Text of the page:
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Ever since steroids first rose to the surface of Major League Baseball, everyone has found some way to use them as an excuse for some problem in baseball, especially those who don’t know the first thing about the game. These people hear about the steroid scandal and think they know the reason for every slump in baseball.
They claim that, “he’s off the juice” and “his career’s over,” but a true baseball fan knows that slumps happen to everyone and it’s nothing that the sacrifice of the chicken or a prayer to the baseball gods won’t push in the right direction.
Coming into this season, many people had doubts about Big Papi, since he was coming off the wrist surgery. So, when Papi didn’t hit the ground running at the start of the season, the critics were there to voice their opinions, including the members of the dreaded pink hat nation. To clarify, my definition of the pink hats isn’t solely the women who wear them, which isn’t every woman, but also the corporate types who use the infield box seats as their second office. They’re the ones wearing khakis and a button down shirt to Fenway and chat about the new sound system in their BMW.
These pink hats are the ones that claim that Papi’s slump is due to steroids because that is the last thing their virgin sports minds heard before heading into the ballpark. This problem is directly related to relevance of steroids now. If anyone had a good season in the past ten years, people automatically claim that it was because of steroids, which is unfortunate.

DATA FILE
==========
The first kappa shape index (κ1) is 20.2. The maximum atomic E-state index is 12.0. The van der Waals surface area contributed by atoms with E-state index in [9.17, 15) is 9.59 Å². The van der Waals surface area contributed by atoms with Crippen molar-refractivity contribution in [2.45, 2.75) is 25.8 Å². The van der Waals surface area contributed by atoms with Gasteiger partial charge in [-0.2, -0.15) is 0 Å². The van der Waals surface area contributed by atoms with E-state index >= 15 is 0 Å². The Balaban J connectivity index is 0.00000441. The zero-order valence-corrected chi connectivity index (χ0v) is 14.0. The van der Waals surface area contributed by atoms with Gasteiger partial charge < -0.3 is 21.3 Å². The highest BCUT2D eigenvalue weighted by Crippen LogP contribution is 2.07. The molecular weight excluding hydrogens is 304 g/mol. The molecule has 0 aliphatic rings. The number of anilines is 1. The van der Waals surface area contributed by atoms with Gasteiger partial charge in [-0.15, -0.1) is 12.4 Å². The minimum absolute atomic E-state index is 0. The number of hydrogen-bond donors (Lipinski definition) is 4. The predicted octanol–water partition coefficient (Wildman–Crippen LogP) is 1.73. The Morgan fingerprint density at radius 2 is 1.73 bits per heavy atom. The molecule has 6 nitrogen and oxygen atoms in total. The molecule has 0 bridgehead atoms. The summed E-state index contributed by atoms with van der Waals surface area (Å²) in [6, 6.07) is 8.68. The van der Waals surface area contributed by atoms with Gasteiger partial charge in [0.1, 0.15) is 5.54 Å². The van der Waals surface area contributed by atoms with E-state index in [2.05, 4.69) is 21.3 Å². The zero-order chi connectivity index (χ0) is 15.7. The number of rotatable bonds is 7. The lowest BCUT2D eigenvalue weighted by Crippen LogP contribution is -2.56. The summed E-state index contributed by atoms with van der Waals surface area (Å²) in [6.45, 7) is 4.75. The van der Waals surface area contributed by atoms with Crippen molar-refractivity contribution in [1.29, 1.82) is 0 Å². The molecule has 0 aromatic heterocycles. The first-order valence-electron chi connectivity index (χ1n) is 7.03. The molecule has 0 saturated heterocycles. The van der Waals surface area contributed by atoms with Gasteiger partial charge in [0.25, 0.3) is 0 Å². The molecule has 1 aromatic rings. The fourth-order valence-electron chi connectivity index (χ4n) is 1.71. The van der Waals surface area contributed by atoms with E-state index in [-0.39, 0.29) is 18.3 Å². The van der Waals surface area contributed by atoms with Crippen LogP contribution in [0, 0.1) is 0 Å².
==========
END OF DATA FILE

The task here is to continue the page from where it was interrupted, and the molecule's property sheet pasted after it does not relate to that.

Luckily, there are still the fans at Fenway who choose to fill out the scorecards as if to double-check to the official scorer of the game. These fans are the ones that knew that J.D. Drew’s dramatic homer in the 2007 playoffs was the first productive thing he did for the team all year. Fans like this understand the extensive rehab involved around wrist surgery. If you find a hitter and take their biggest and deadliest asset away for a couple of months, it takes them a while to find it again. For Papi, it was his quick hands that would explode through the ball. A loss of that type of quickness requires a full overhaul of your swing. Like any full overhaul of anything, it takes time.
Fortunately, as of late, we are starting to see Big Papi circa 2005, the one who makes pitchers hope the manager calls for an intentional walk. With Papi back to where he needs to be, questions of Papi’s steroid use are beginning to fade away. I’m sure steroid talk will be back to Boston soon anyway after Manny’s first minor league assignment (during his steroids suspension).